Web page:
Review: ARE YOU AFRAID OF DARKSEID? #1
[Editor’s Note: This review may contain spoilers]
Colours: Allen Passalaqua, Luis Guerrero, Wil Quintana, Eva De La Cruz, Tony Avina, Marissa Louise, Moritat
Letters: Simon Bowland, Becca Carey, Dave Sharpe, Clem Robins, ALW’s Troy Peteri
Reviewed By: Derek McNeil
Are You Afraid of Darkseid? #1: Gather ’round the fire, fellow campers, because it’s time for that most terrifying of traditions—campfire stories so scary you’ll never sleep without a night-light again! The Teen Titans guide those brave enough through tales of Batman and the hidden killer, Superman and Lois Lane and the killer in their back seat, Harley Quinn and Darkseid versus a furious Bloody Mary, and four more stories so hair-raising you’ll call your momma to come pick you up. So toast your marshmallows, pull up a s’more, and answer the only question that matters this Halloween: Are you afraid of Darkseid?
Are You Afraid of Darkseid? is DC’s Hallowe’en special for 2021. The tales are presented as a succession of ghost stories told by the Teen Titans. The Titans each take turns trying to scare the others with a scary tale.
Due to this being an anthology title, the stories are of varying quality. There are a couple of real gems, but no clunkers. Even the least inspired are entertaining, and the collection overall is a fun read. I don’t recognize a lot of the names of the creators on this book, so I suspect that DC is also using this special to try out new talent, much like their New Talent Showcase titles.
The title itself is a nod to the kids’ TV series Are You Afraid of the Dark? – so it’s appropriate that the terror level is rather kid-friendly. Each story has some element of horror, but nothing here’s should give an adult any nightmares. That’s not to say that an adult won’t enjoy the stories however.
My favourite of the stories has to be the Phantom Stranger story. The Stranger has always been one of my favourite characters. This story is reminiscent of how the Stranger was once used as the being who would lead the dead to their final reward. But in this story, the Stranger removes specific threats from the world.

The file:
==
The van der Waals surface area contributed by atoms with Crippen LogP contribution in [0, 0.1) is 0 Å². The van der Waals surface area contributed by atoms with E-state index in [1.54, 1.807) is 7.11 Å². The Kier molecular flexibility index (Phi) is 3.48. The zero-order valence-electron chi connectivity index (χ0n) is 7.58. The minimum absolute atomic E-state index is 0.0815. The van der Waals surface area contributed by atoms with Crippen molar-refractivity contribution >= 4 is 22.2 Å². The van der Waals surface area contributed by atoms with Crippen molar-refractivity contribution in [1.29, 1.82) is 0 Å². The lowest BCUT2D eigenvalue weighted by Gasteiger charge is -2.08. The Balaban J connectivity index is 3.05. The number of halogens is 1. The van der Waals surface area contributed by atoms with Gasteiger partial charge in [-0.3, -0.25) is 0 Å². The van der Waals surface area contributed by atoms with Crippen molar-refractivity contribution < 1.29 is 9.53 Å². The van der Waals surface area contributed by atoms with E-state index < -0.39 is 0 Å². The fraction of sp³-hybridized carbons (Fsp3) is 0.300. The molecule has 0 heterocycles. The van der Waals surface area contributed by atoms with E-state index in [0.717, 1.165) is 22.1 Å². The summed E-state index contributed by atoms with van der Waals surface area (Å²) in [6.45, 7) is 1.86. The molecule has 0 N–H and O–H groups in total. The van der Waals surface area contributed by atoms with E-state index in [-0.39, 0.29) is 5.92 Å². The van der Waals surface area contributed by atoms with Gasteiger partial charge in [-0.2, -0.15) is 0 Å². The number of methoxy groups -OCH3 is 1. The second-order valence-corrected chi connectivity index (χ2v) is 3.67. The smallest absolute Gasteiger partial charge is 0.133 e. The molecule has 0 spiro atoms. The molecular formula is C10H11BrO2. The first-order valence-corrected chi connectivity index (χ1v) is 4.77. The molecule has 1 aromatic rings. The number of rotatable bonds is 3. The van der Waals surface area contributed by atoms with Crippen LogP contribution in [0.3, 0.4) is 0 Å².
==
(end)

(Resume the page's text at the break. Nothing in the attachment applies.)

As the narration tells us, “For most of us we are lucky to find death. Death is the reward for a life lived. But there are a some who earn a different reward. An extended hand. Five words. And oblivion”. One notable soul removed is Joe Chill, who the Stranger removes after he kills Thomas and Martha Wayne, but before he can also kill their son.
But we do see the Stranger saving the last dodo before the species extinction, which seems to indicate that some of the souls he takes up the “Endless Staircase” are preserved rather than obliterated.
Are You Afraid of Darkseid? also includes a story with the titular character himself in a truly bizarre team-up. Darkseid and Harley Quinn join forces to put an end to the rampage of the vampiric being, Bloody Mary. Well, they don’t join forces so much as Darkseid allows Harley “the pleasure of serving my goals”. In either case, Harley aids the dark god in corralling his wayward servant in a wonderfully strange tale.
It appears DC has been sitting on these stories for a while, as some of them are slightly out of date. The roster of Teen Titans is one notable example. While this team is mostly intact as part of the Titans in Teen Titans academy, both Robin and Crush have departed the team. This isn’t major issue, however. It just means that the framing sequence story must have happened in the recent past.
And the stories the Titans would presumably be even further in the past – if they happened at all. For some of them, here’s no way the characters could know about the events they are describing – at least not in the detail they describe them. So, it makes sense that they might be exaggerating them or making them out of whole cloth. So, we don’t have worry about how they fit into DC continuity.
One thing that bothers me a bit is how DC has forgotten a fundamental rule of Phantom Stranger stories. He might be referred to as the Phantom Stranger in the book or story’s title, but originally, he was only referred to as “the Stranger” in the story – just like the Doctor is never directly called “Doctor Who”. But in recent years, writers have him being directly referred to as “the Phantom Stranger” by other characters. It just sounds wrong.
Are You Afraid Of Darkseid? is a fun Hallowe’en collection of stories that is well worth checking out. And it is not too scary to share with any kids in your household. And DC, isn’t it about time for a new Phantom Stranger ongoing series?